Crusader Kings II [official site] is three years old, which means we’ve delayed too long. The little blighter should have been married off to its own cousin at least a year ago and is probably plotting to have us all killed even as I write this.
To celebrate the occasion, Paradox are allowing people to play the base game for free on Steam, from now until February 23rd. It’ll also be discounted by 75% throughout that period, so if you finally decide to take the plunge, you can buy in for £7.49. It’s my favourite game of the last five years and quite possibly my favourite game of all time. Here’s my review. Thoughts on its growth over the last three years below.
While I was at the Paradox Convention last week, I spoke to head honchos Fred Wester and Susana Meza Graham (expect an enormous feature about that conversation soon) about the difficulty inherent in making a Crusader Kings III. Any sequel could suffer from what I refer to as ‘The Sims’ problem, which is to say it might improve some mechanical issues but is likely to be relatively light on content. “No Pagans” could be the new “No Toddlers”. Simply put, CK II DLC has made the game as it is today, fully patched and expanded, into its own sequel.
Wester disagreed, slightly, saying he thinks of the expanded game as CK 2.5 rather than a sequel, but he seemed to agree that a follow-up would most likely suffer by comparison, at least in its earliest iterations. Moving to a new engine would be a fine thing, but shortening the timeframe and reducing the number of playable factions would be a step back.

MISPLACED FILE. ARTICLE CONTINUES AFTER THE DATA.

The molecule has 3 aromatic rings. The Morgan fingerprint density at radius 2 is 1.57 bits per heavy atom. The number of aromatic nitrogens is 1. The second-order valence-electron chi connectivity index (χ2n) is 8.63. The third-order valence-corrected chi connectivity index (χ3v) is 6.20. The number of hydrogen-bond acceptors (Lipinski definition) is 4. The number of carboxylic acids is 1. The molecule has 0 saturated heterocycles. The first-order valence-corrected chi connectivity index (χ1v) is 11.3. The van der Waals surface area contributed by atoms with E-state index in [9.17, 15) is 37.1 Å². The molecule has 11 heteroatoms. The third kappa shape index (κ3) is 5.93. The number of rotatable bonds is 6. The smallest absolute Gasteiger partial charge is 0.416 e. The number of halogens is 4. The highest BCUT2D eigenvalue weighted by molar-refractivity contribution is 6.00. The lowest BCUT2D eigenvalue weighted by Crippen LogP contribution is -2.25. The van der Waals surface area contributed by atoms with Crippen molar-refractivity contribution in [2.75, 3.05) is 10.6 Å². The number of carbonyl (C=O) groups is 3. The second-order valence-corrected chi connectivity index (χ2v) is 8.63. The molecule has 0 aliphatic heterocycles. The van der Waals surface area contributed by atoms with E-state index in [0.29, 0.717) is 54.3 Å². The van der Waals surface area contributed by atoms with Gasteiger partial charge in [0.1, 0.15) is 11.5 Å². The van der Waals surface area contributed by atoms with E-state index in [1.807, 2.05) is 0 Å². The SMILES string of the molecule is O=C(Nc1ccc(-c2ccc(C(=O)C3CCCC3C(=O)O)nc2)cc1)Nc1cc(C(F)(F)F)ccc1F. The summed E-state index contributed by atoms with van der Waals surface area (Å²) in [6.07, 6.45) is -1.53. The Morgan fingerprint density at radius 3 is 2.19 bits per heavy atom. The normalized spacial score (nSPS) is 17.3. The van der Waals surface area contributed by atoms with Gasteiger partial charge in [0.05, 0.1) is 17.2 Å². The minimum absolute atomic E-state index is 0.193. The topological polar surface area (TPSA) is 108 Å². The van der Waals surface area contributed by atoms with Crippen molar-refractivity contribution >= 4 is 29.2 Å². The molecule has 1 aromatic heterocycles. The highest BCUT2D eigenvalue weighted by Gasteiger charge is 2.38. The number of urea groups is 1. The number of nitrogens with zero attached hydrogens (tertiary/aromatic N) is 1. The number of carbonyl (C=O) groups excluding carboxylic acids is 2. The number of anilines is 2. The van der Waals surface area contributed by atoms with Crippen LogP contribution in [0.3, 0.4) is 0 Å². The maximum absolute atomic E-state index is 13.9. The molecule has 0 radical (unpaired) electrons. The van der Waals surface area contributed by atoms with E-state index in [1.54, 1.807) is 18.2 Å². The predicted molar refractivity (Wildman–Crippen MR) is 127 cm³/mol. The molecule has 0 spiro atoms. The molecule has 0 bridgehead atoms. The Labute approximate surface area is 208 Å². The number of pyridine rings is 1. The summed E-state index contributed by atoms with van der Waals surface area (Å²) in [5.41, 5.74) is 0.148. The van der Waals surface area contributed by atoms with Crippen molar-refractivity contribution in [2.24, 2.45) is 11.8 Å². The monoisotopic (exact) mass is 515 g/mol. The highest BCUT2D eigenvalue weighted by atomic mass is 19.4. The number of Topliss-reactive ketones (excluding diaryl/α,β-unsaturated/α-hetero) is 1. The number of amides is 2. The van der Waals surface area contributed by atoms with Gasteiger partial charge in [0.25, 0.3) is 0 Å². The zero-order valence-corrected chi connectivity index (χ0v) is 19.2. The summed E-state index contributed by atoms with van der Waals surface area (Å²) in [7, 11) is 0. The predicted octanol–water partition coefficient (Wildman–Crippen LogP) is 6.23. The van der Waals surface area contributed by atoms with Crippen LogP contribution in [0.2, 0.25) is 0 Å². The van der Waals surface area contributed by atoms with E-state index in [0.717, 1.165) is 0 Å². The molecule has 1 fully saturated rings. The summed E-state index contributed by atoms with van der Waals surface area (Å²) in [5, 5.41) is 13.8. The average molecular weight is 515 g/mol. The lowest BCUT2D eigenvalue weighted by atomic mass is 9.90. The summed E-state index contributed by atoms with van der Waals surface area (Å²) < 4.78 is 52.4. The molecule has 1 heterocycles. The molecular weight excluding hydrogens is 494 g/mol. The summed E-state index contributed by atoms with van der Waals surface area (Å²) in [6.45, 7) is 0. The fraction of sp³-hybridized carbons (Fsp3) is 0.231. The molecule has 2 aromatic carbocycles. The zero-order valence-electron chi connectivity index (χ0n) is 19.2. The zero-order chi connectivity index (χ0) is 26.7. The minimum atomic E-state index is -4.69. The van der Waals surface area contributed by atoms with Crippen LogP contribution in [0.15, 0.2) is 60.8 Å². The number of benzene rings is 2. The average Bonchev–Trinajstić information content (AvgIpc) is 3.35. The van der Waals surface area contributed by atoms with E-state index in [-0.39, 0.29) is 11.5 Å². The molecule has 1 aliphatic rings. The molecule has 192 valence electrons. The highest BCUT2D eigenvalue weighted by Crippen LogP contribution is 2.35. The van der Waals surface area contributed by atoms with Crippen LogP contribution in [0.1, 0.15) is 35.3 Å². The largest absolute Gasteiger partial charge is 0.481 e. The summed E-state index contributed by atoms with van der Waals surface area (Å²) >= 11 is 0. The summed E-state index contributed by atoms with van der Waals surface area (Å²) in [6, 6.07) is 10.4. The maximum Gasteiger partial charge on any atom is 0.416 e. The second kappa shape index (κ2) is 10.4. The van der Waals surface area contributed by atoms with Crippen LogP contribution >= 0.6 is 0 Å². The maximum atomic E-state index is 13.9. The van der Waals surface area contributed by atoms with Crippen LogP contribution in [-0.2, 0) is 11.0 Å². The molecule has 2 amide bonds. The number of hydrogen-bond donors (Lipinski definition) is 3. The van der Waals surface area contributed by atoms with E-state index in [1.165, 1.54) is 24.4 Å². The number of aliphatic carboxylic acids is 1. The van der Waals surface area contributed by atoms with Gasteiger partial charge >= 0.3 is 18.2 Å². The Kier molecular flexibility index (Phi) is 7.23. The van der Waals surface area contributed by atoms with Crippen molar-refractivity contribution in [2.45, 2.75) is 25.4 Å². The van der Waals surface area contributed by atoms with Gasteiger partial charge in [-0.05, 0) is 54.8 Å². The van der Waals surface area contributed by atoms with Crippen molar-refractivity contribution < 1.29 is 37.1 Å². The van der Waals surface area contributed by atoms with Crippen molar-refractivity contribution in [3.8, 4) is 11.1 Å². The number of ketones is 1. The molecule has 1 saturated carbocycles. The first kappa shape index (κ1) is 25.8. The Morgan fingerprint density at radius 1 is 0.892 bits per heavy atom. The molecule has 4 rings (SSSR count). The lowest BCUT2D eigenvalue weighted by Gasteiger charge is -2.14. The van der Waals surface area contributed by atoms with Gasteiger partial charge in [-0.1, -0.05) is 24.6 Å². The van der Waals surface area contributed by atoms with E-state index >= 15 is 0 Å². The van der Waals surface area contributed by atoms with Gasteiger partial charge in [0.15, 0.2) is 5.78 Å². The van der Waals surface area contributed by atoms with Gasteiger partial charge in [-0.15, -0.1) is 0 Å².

When a sequel comes around, it’ll need “a fresh angle”, Wester says. He doesn’t want CK III, or whatever it might be called, to replace CK II, but to sit alongside it. People could play both and “argue about which is the true medieval sandbox.” Quite what that angle might be isn’t clear – I put forward the idea that an Obsidian-led Crusader Kings RPG would be a fine thing and will keep doing so until it happens – but there was no suggestion that Paradox are ready to move on from the current generation of grand strategy anytime soon.
That’s a good thing. In free patches and upgrades alone, CK II has improved and grown on a regular basis. More so than some games that operate on a yearly release cycle. The expansions are decently priced, often reduced as part of a collection, and (mostly) as robustly designed as the core game. Another three years? It’s possible.